A Japanese company, Daihatsu, which designs small cars, has revealed new plans to allow customers to design their own set of wheels.

 

The company has been developing two-seater cars, Daihatsu Copen, which comes in 15 "effect skin" variations.

 

However, designing 3D print based cars would be a new challenge for the company.

 

The service is currently in the testing phase, but the company plans to roll out its new attempt by 2017, a report by The Economist has claimed.

 

Here is how you can realise your dream design

 

All you need to do is to go to a 3D print car manufacturer and show them a picture of the car of your dreams.

 

The designer will ‘break’ the design into various parts and these will produced by the 3D printers.

 

All the parts will be of special plastic fibres and will be sent to the assembly line, which is where the (externally bought) metal parts of the car will be attached to them.

 

Watch this video for an illustration of how your car would be designed:
 

 

The technology itself is not new to the tech world as an American designer designed a similar '3D print' car in the year 2015.

 

Car designers and manufacturers world-wide, however, are likely to keep a close watch on the Japanese launch.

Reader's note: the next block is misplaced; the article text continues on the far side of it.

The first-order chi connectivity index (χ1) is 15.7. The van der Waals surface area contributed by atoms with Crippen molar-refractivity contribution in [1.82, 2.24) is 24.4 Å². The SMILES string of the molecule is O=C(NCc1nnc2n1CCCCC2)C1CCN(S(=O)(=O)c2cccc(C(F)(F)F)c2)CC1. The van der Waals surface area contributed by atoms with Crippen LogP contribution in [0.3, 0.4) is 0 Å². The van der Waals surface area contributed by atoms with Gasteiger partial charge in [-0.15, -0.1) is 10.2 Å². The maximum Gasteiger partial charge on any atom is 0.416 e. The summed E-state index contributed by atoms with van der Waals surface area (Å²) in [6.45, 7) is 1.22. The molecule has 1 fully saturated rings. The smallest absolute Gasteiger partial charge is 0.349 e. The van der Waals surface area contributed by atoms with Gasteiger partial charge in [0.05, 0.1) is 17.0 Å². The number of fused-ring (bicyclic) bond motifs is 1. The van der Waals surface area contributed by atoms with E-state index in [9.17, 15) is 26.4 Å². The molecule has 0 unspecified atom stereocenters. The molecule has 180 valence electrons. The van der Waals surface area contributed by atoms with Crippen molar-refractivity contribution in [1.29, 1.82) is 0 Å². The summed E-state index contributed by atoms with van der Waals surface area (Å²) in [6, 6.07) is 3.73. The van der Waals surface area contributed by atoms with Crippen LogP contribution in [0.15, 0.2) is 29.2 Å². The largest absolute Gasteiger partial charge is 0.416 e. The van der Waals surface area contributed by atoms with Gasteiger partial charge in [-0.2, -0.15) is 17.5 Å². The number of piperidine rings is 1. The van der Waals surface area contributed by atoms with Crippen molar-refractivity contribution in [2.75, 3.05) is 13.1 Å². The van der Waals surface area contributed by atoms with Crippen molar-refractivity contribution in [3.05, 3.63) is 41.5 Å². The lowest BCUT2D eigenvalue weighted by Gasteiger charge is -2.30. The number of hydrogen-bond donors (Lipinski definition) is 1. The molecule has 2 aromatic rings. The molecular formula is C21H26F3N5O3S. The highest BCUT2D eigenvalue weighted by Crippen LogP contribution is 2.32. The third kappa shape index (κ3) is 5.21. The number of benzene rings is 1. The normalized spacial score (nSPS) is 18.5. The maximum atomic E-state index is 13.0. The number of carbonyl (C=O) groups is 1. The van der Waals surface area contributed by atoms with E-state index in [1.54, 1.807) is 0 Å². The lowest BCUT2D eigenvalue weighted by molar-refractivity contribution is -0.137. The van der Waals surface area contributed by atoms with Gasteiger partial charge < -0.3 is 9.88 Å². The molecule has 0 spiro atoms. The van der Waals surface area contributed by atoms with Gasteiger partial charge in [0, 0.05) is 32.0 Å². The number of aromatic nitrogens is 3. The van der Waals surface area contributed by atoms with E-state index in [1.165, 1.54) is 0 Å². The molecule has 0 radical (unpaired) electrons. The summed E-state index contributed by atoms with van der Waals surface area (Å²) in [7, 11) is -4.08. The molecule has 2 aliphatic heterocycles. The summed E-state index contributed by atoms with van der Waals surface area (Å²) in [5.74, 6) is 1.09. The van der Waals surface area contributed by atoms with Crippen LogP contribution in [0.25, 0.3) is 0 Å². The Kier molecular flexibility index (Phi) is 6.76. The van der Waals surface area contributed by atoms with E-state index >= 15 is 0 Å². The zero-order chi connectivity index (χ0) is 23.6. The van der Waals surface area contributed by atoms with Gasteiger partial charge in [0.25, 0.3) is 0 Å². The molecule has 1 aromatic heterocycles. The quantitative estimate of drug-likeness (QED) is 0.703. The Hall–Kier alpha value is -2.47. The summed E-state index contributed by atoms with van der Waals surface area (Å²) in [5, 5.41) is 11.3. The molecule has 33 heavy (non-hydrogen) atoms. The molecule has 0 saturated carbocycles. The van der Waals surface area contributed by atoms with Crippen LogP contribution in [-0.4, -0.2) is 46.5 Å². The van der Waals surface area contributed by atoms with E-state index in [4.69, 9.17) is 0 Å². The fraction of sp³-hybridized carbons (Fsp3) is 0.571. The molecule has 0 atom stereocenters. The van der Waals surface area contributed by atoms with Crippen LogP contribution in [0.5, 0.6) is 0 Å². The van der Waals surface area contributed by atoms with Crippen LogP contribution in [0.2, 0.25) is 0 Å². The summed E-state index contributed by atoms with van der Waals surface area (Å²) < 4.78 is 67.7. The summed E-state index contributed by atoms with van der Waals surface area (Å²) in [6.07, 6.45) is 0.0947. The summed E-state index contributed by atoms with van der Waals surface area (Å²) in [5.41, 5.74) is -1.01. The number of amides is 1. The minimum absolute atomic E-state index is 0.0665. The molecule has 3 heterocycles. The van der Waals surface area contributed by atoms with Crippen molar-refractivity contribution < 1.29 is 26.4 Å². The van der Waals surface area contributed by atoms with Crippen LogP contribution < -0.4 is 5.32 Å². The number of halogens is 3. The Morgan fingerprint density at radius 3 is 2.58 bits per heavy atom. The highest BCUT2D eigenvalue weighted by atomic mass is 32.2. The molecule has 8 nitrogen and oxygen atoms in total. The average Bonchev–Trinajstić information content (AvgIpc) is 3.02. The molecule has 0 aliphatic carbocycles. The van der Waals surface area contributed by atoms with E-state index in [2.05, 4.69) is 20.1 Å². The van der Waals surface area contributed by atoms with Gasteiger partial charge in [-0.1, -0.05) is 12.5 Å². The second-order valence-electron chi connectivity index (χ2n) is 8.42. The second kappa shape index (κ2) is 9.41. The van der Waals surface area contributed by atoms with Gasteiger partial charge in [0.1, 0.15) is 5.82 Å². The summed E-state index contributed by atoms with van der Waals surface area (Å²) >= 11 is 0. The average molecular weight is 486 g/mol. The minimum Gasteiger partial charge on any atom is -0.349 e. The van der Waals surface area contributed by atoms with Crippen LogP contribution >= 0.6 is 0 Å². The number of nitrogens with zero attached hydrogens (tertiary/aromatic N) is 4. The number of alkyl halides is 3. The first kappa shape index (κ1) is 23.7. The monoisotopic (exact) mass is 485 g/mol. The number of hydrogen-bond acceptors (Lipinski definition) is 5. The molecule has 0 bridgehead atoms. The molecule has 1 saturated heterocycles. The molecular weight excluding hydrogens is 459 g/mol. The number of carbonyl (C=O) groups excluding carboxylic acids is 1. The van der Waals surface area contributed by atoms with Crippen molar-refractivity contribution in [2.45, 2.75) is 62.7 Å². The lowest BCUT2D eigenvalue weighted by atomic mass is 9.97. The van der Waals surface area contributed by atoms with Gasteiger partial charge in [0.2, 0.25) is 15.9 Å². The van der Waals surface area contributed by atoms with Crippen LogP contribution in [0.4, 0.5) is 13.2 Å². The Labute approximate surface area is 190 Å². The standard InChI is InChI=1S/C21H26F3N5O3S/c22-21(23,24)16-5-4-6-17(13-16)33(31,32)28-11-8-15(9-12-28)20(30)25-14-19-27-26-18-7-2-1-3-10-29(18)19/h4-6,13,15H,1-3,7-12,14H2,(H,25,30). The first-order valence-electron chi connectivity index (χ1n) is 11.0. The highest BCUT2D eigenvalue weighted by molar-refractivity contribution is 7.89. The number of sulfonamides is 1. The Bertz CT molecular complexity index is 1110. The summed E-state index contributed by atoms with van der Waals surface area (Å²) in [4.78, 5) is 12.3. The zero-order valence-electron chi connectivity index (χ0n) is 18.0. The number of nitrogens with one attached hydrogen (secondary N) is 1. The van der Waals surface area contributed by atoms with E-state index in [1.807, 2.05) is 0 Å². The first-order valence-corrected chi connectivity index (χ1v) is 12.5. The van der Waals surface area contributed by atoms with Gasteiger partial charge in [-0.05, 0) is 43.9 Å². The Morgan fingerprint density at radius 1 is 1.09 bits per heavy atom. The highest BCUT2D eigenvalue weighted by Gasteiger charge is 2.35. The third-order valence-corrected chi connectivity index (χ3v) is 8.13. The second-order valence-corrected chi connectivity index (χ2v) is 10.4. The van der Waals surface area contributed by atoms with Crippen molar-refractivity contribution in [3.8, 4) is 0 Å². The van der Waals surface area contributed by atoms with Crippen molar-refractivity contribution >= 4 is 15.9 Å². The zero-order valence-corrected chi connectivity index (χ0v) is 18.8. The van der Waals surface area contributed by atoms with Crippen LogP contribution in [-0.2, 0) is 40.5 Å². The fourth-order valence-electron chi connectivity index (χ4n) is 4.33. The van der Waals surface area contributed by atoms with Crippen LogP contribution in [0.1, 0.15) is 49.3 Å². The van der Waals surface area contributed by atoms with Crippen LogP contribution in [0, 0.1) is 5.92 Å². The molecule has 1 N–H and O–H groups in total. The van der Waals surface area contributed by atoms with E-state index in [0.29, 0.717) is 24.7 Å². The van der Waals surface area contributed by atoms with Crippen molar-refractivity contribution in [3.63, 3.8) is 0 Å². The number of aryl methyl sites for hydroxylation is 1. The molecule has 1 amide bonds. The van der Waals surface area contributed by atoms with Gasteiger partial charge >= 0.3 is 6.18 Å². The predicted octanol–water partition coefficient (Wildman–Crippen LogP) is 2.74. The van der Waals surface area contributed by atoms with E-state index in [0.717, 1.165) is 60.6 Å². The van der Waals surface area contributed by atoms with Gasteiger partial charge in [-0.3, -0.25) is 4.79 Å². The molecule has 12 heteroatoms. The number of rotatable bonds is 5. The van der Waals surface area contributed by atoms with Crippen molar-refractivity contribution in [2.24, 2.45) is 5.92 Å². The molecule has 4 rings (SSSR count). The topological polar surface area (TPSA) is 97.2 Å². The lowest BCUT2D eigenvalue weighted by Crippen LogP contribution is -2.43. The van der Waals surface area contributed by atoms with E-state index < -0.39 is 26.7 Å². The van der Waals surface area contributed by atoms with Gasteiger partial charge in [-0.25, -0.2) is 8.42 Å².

The 3D print technology will accomplish the various initial steps of car designing, including the traditional machine-assisted putting together of parts in a defined way.

 

Not only would this tech result in cheaper cars, but also allow customers to pick and choose their car parts.

 

Also, if the car is damaged the repairing cost would be minimum.

 

The 3D printing technology has been well tested and accepted in the airline industry and is already being used for fitting and manufacturing the body and cabin parts.

 

America designed the first 3D print car 

 

'Starti', the first ever 3D printed car, in 2014, took around 44 hours to manufacture. The car was built during the International Manufacturing Technology Show in Chicago, Illinois.

 

'Starti' was not just a car that saved on the manufacturing cost but also saved fuel charges as it was claimed to be the first 3D printed car ever to run on electricity.

 

On a fully-charged battery, 'Starti' was said to be able to cover a distance of 190 km at a top speed of 60kmph.